Therefore if we knew what texts Jesus and the Apostles considered as OT canon we would have a decisive word. Jesus referred to the Hebrew Bible as Scripture, so we can clearly know which books He regarded as Scripture by knowing which were accepted at that time by the Jews and “this is a point about which there is no reasonable doubt. The Jewish canon of the Old Testament included all the books and no others, which Protestants now recognize as constituting the Old Testament Scriptures.”[11] Both “Christ and his Apostles referred to the sacred writings of the Jews—the volume which they regarded as divine—as being what it claimed to be, the Word of God.”[12]


So then, by Christ’s own witness and that of His Apostles, we have a clear declaration of what constitutes the canon of the OT by knowing what the Jews considered to be their Scriptures (the term OT wasn’t introduced until Origen in the 3rd c. AD). The Jews would have considered their Scripture as being divided in three parts,[13] as Jesus already has alluded to.

The Law: First the Hebrew Bible would have contained the Law—Torah, also known as the Pentateuch, comprising the five books of Moses (Genesis, Exodus, Leviticus, Numbers, Deuteronomy).

The Prophets: The second portion of the Hebrew Bible would have been the Prophets—Nevi’im, divided with former (Joshua, Judges, Samuel, Kings) and latter prophets (Isaiah, Jeremiah, Ezekiel, and the book of the twelve prophets, also known as the minor prophets).

The Writings: The third portion would have been considered the Writings—Kethuvim (Psalms, Proverbs, Job, Song of Songs, Ruth, Lamentations, Ecclesiastes, Esther, Daniel, Ezra-Nehemiah as one book, and Chronicles).[14]

Given these three portions of the Hebrew Bible, we count 24 books. But when we separate Samuel, Kings, and Chronicles into two each, as well as separate Ezra and Nehemiah, and count each of the minor prophets as one, we get our 39 books of the Old Testament that Protestants claim as canon today.

It is worth noting at this point, that even some of Jesus’ greatest opponents still held the same Scriptures as He did. Opponents like the Pharisees for example held the same Hebrew Scriptures as canonical in the same way Jesus held them, “they never disagreed about what texts could be authoritatively cited. Evidently, then, we should identify the OT canon as consisting of those books acknowledged by the Jews in the time and place of Jesus’ earthly ministry.”[15] It is of great importance then to note that the Hebrew Bible of Judaism “is virtually identical to the Christian Old Testament [today] with a few organizational exceptions…books are in a different order…and sometimes they combine two books into one.”[16] This is of great weight to knowing what we consider to be the authoritative OT Scripture, the OT canon.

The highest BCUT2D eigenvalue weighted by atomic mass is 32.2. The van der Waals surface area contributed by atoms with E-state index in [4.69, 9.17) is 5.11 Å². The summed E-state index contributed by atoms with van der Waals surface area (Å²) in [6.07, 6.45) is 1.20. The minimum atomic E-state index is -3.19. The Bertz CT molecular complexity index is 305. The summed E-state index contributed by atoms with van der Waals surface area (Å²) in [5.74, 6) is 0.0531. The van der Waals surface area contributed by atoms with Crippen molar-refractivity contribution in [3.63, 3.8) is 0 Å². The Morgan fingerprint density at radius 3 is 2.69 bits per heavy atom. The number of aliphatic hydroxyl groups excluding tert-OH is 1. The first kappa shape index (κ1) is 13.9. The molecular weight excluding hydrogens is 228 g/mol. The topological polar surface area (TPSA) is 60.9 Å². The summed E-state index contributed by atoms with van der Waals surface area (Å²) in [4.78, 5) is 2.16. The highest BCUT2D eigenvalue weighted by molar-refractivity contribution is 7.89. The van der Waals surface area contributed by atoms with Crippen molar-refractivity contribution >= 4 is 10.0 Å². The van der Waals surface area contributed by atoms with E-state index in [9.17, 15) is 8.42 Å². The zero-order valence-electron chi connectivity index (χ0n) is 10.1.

Another means of distinguishing the canon of the OT is to see what ancient writers and councils would have said regarding the OT. For the Christian these historical attestations would be supporting material, since Christ has already given the decisive understanding of what we should consider Scripture.

Josephus, the famous Jewish historian (AD 37-AD 100), attests to 22 books being in the Old Testament, which most likely refers to the same 24 books of the Hebrew Bible with “Ruth being counted as an appendix to Judges and Lamentations to Jeremiah.”[17] It is important to have the word of a historian, one without a theological agenda, to verify the texts of the OT seeing as they recorded facts to be preserved. Another man, Philo of Alexandria (20 BC-AD 50), was a prominent Jew at the time. He wrote much and from his writings we can be encouraged that the books he considered to be canonical are the books included in the Hebrew Bible.

However not all ancient witness includes the same books we would consider as the OT. Melito, Bishop of Sardis (2nd C. AD), wrote a list of OT books to a friend and included all those in the traditional Hebrew Bible except for Esther, one of two books not to mention God (the other being Song of Solomon). The great Athanasius, the Bishop of Alexandria (4th C. AD), also omitted Esther from the OT canon. We also have others who have added other books to the OT such as Origen who at one time added a book, the Letter of Jeremiah.

To bring the story of Esther’s inclusion to an end, we travel to AD 363, where a council was held in Laodicea. It is here that the council recognized Esther as being part of the OT canon. A Greek Father named Amphilochius, also includes Esther in the canon sometime in the 4th C. AD.


There are many other texts that have sometimes throughout church history been associated with the OT canon. We call these books the Apocrypha.

The Apocrypha, which originally meant “hidden” as regards to their authority, are those texts which were written between the two testaments, they are intertestamental. They are sort of a “second category of Old Testament books.”[18] However a distinction was drawn between them and the Hebrew Bible. It was the Latin father Jerome that coined this term speaking primarily of those texts which “may not be used for the establishment of doctrine, but…retain great ethical value which makes them suitable for reading the course of Christian worship.”[19] Jerome enshrined these texts in his Latin translation of the OT from the Septuagint (the Greek OT).